Chores, a stop at the main Urbana fire station on Vine Street, a trip to County Market, lunch and more chores.

    Each day, no matter who is on duty, Jannusch said that there is a typical regimen. On Mondays, the firefighters go around to buildings on campus and inspect for safety hazards and to familiarize themselves with the buildings. 

    On Tuesdays, Wednesdays and Thursdays, the firefighters practice with live fire and tech training, something they wish they did not have to do.

    “For what we train and what we do, a good day for me is a bad day for somebody else,” Schafroth said. 

    Fridays are filled with either inspections or inventory. But this Friday was filled with inventory.

    As Jannusch and Schafroth cleaned the house and floors of the bay, the rest of the men ensured the truck was adequately packed for any type of call. One-thousand feet of five-inch hose, 400 feet of three- and two-and-a-half-inch hose, an emergency medical technician bag (not a needle out of place), a few additional air tanks and anything else they might possibly need on Engine 24. 

    With a few regular calls littered throughout the day and a trip to the firehouse on Vine, everything was beginning to slow down mid-afternoon. The men asked if I’d like to try wearing full firefighter gear.

    I was soon weighed down in boots, the jacket with “Urbana FD” stitched across the back in highlighter yellow letters, pants and the black helmet, which sat heavy on my head until it ached. Then came the air pack, which typically weighs 17 to 20 pounds, according to the men at the house. After verifying that I was not claustrophobic, they slid the mask over my head to hide the majority of my face. 

    When my mask was finally sealed to the air tank that was perched on my hips, I finally understood why they wanted to make sure I was not claustrophobic. Within minutes, I was uncomfortable with my breathing and was sealed in by the black rubber edges of the mask, a terror some men cannot handle in a real fire.

    “When we have all our gear including extra hose and everything, it is not uncommon to have an extra 80-100 pounds added on to our own body weight,” fire marshal Edwards said. 

    Smoke typically fogs the clear plastic of the mask, causing firefighters to feel more sealed in. It is something that some men can never get over in the academy.

    But despite the combined 49 years of experience between the three men, the risk still remains. With an average 10 to 12 calls a shift and more than 5,000 calls received at the Urbana Fire Department last year, the men face a variety of risks within their house’s boundaries.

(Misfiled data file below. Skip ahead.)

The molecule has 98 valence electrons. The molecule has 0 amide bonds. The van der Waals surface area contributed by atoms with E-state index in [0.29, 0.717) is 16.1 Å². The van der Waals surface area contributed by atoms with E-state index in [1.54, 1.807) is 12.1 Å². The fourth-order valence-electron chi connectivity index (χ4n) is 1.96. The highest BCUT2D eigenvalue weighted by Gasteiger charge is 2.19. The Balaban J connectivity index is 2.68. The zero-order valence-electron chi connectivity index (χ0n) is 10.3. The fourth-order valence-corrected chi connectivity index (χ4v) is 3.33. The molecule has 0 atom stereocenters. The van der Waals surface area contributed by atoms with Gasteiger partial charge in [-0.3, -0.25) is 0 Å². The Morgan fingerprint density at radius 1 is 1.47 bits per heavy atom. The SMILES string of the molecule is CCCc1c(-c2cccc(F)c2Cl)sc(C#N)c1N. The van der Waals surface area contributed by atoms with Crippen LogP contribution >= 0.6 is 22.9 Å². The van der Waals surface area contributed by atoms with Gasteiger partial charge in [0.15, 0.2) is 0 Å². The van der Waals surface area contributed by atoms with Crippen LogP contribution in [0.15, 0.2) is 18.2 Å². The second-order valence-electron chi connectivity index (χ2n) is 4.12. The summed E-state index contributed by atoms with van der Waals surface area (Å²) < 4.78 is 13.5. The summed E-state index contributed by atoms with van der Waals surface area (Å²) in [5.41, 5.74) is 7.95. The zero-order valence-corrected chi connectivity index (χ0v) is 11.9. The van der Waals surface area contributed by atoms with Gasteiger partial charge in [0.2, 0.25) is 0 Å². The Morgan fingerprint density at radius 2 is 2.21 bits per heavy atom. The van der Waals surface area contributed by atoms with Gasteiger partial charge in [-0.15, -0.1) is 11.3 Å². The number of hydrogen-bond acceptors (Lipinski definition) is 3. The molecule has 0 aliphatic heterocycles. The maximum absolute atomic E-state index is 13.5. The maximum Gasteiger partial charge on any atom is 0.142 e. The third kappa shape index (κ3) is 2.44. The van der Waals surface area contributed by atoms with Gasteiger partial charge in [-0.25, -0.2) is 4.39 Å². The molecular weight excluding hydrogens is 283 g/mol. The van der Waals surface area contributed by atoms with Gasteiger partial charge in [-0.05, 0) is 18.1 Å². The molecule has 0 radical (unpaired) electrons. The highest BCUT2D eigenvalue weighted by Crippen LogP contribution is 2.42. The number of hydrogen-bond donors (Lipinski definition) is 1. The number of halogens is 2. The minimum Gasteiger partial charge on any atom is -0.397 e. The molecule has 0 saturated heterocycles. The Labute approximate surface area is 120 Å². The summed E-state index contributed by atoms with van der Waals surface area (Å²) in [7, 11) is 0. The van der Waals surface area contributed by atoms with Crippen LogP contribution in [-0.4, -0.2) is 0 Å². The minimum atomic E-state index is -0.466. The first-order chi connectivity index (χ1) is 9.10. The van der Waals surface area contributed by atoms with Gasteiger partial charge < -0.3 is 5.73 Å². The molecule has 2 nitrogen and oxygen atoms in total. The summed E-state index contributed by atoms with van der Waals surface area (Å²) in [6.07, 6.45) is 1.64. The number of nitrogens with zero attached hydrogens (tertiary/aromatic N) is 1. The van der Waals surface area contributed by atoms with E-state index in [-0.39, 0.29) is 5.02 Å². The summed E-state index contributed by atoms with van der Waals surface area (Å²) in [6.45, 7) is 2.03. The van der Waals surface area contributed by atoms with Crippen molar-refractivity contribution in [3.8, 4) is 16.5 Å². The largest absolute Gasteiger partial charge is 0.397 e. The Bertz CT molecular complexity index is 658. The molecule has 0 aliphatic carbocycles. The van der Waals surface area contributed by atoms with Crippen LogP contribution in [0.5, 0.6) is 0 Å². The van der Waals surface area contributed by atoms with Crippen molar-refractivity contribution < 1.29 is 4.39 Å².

Station Four is the primary responder for the campus community south of Springfield Avenue, north of Windsor Road, west of Race Street and everything east from the railroads that cross Neil Street. The men face a variety of calls on a college campus, including ones involving emergency medical issues, alcohol, early morning hours and chemical leaks.

    According to the International Association of Firefighters, the most common risks of being a firefighter include heart attacks, cancer, chronic respiratory disease, hepatitis and stress.

    But with all of the risks of the job, the men stay humble. Though many men may go into the field for a variety of reasons, they all have one thing in common — the desire to help.  

    “I always liked helping people,” Jannusch said. “It is constantly doing something, there is always something to do all the time. There are never two days the same.”

    But even with the anticipated high number of calls during severe weather and events such as Unofficial, Schafroth continued to say that “you can’t schedule emergencies” throughout the day. You never know what to expect.

    This is why it was hard for me to feel anything but appreciation for the truck and the men inside, as I stood at my window watching them pull away from the scene down Daniel Street. 

    As the red and blue lights began to fade, leaving me with only the sight of the two Block I flags on the back of the truck, I was reminded of what Schafroth said to me early that day.

    “The ultimate goal is to go home from where we came from tomorrow morning.”

    Declan can be reached at [email protected].